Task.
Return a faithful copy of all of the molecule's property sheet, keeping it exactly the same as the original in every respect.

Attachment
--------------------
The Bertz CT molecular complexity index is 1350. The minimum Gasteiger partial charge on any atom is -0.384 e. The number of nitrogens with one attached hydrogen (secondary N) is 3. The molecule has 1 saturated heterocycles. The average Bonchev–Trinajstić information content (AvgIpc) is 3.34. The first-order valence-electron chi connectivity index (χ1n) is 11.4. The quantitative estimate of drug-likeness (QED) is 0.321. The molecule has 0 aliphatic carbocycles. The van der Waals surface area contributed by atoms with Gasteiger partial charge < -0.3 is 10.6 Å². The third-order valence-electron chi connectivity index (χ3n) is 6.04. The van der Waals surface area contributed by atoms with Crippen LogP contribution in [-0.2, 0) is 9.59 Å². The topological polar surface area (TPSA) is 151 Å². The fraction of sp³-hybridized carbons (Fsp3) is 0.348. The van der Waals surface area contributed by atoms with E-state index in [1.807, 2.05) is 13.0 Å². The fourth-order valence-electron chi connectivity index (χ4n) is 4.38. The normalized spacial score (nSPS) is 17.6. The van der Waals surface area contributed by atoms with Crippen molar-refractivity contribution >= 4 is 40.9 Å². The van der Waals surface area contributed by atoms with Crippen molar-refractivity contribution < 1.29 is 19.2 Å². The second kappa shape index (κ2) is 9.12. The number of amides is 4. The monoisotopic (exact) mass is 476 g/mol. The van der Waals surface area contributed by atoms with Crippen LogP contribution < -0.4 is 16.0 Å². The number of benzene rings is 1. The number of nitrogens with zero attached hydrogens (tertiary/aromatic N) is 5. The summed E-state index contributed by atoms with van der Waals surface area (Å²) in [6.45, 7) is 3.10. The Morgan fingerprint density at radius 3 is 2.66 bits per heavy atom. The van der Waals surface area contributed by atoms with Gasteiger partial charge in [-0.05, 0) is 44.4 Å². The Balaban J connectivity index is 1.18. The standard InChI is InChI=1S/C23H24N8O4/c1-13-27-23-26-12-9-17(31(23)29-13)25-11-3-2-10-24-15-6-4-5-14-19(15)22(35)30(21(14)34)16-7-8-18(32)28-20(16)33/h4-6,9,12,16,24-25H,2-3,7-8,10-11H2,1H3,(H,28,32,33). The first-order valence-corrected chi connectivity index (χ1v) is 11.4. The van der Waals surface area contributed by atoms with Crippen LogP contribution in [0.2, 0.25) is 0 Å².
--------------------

The Bertz CT molecular complexity index is 1350. The minimum Gasteiger partial charge on any atom is -0.384 e. The number of nitrogens with one attached hydrogen (secondary N) is 3. The molecule has 1 saturated heterocycles. The average Bonchev–Trinajstić information content (AvgIpc) is 3.34. The first-order valence-electron chi connectivity index (χ1n) is 11.4. The quantitative estimate of drug-likeness (QED) is 0.321. The molecule has 0 aliphatic carbocycles. The van der Waals surface area contributed by atoms with Gasteiger partial charge < -0.3 is 10.6 Å². The third-order valence-electron chi connectivity index (χ3n) is 6.04. The van der Waals surface area contributed by atoms with Crippen LogP contribution in [-0.2, 0) is 9.59 Å². The topological polar surface area (TPSA) is 151 Å². The fraction of sp³-hybridized carbons (Fsp3) is 0.348. The van der Waals surface area contributed by atoms with E-state index in [1.807, 2.05) is 13.0 Å². The fourth-order valence-electron chi connectivity index (χ4n) is 4.38. The normalized spacial score (nSPS) is 17.6. The van der Waals surface area contributed by atoms with Crippen molar-refractivity contribution >= 4 is 40.9 Å². The van der Waals surface area contributed by atoms with Crippen molar-refractivity contribution < 1.29 is 19.2 Å². The second kappa shape index (κ2) is 9.12. The number of amides is 4. The monoisotopic (exact) mass is 476 g/mol. The van der Waals surface area contributed by atoms with Crippen LogP contribution < -0.4 is 16.0 Å². The number of benzene rings is 1. The number of nitrogens with zero attached hydrogens (tertiary/aromatic N) is 5. The summed E-state index contributed by atoms with van der Waals surface area (Å²) in [6.45, 7) is 3.10. The Morgan fingerprint density at radius 3 is 2.66 bits per heavy atom. The van der Waals surface area contributed by atoms with Gasteiger partial charge in [-0.05, 0) is 44.4 Å². The Balaban J connectivity index is 1.18. The standard InChI is InChI=1S/C23H24N8O4/c1-13-27-23-26-12-9-17(31(23)29-13)25-11-3-2-10-24-15-6-4-5-14-19(15)22(35)30(21(14)34)16-7-8-18(32)28-20(16)33/h4-6,9,12,16,24-25H,2-3,7-8,10-11H2,1H3,(H,28,32,33). The first-order valence-corrected chi connectivity index (χ1v) is 11.4. The van der Waals surface area contributed by atoms with Crippen LogP contribution in [0.2, 0.25) is 0 Å².